That is how DJ Sbu - real name Sbusiso Leope - is viewed.
His Twitter biography describes him as a social entrepreneur, entertainer, globetrotter, speaker and tennis player.
The versatile DJ has been travelling the world in the last couple of months, to watch tennis matches live, as the game is his favourite sport.
Leope has always played tennis since he was eight and at one stage was a junior champion in the then Transvaal province.
Though his peers teased him by saying he played a "girl's sport", he proudly wore his tennis gear and carried his racket on the streets of his hometown Tembisa. This proved that whatever he puts his mind to, he has the determination to see it through.
This is one of Leope's traits, who has just released his seventh studio album Sound Revival 2, that has seen his brand grow from strength to strength.
"I mean I knew that I wanted to be successful and inspire people, but to be able to excel in music, television presenting, business, radio and also find time to give back to the community is amazing," Leope said in an interview with Sowetan.
"It took me a while to understand my sound, my target market, which is broad and includes the young and old. Now that I'm comfortable with my own sound, the hits keep coming and I'm grateful," he said.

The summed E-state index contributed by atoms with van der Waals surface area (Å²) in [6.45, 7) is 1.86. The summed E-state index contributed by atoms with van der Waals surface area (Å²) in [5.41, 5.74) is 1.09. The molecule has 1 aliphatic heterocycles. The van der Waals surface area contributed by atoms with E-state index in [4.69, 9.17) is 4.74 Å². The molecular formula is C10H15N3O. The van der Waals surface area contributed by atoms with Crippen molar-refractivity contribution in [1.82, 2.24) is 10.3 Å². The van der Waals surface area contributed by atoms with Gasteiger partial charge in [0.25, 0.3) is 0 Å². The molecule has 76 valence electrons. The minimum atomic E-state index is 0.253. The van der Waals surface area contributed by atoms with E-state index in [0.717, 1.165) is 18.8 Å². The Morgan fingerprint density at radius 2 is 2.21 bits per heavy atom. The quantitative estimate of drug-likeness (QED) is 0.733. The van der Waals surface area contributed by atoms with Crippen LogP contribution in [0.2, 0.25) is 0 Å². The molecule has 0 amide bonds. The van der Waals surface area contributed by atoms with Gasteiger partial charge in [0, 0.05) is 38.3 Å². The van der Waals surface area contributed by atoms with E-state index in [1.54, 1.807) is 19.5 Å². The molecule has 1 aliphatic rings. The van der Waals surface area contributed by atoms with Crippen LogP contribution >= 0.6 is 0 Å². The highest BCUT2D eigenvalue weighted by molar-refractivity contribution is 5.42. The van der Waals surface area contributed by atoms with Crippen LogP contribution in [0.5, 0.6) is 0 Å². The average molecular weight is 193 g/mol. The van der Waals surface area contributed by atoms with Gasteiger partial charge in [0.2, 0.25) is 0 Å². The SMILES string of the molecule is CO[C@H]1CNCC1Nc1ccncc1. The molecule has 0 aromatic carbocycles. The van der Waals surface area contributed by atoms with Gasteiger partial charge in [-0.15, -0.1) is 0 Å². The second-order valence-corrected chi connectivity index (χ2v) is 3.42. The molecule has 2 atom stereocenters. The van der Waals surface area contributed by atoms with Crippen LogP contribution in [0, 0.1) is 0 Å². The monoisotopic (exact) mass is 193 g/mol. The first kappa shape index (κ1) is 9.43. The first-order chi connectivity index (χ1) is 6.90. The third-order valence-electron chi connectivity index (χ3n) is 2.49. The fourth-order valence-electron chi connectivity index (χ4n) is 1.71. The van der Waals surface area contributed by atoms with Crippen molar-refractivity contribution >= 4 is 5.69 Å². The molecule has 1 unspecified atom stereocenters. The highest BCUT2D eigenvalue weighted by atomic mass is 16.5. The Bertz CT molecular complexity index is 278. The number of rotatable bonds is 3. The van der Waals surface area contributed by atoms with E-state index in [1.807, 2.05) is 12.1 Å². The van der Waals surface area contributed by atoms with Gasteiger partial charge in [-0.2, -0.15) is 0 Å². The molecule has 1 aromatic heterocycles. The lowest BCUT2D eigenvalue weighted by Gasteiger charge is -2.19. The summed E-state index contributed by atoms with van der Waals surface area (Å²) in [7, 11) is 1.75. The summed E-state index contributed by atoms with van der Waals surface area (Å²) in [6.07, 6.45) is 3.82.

This is evident in how the first single Qina off Sound Revival 2,featuring Generations actor Anga Makubelo, akaNaak Musiq, has been received. The single is currently receiving a lot of airplay.
Leope credits his career reinvention to his flexibility in adapting to new trends.
"My two albums the Y Lens 3 and 4(with licensed songs) did not do well, so I took a conscious decision to focus on creating original music, as fans related more with originality," he said.
He further explained that re-branding was one of the strategies that has worked for him.
The multifaceted entertainer has also mentored a few young people and is equally vocal about his education-based CSI projects.
One of his protégés is third-year logistics degree student Kutlwano Modise, 21, of the University of Johannesburg, from Katlehong.
"I don't know how my life would have turned out, had I not met Leope in 2009, while doing matric. He came to give a motivational talk at our school and spoke about bursary opportunities," Kutlwano told Sowetan.
"My single mother, who is on a salary of a part-time packer, could not afford to pay my university fees," said Kutlwano, who already has a job for next year.
He said Leope had stepped in and linked him with bursary opportunities.
Kutlwano's success story is a result of DJ Sbu's initiative that started seven years ago to offer motivational talks at previously disadvantaged schools. - firstname.lastname@example.org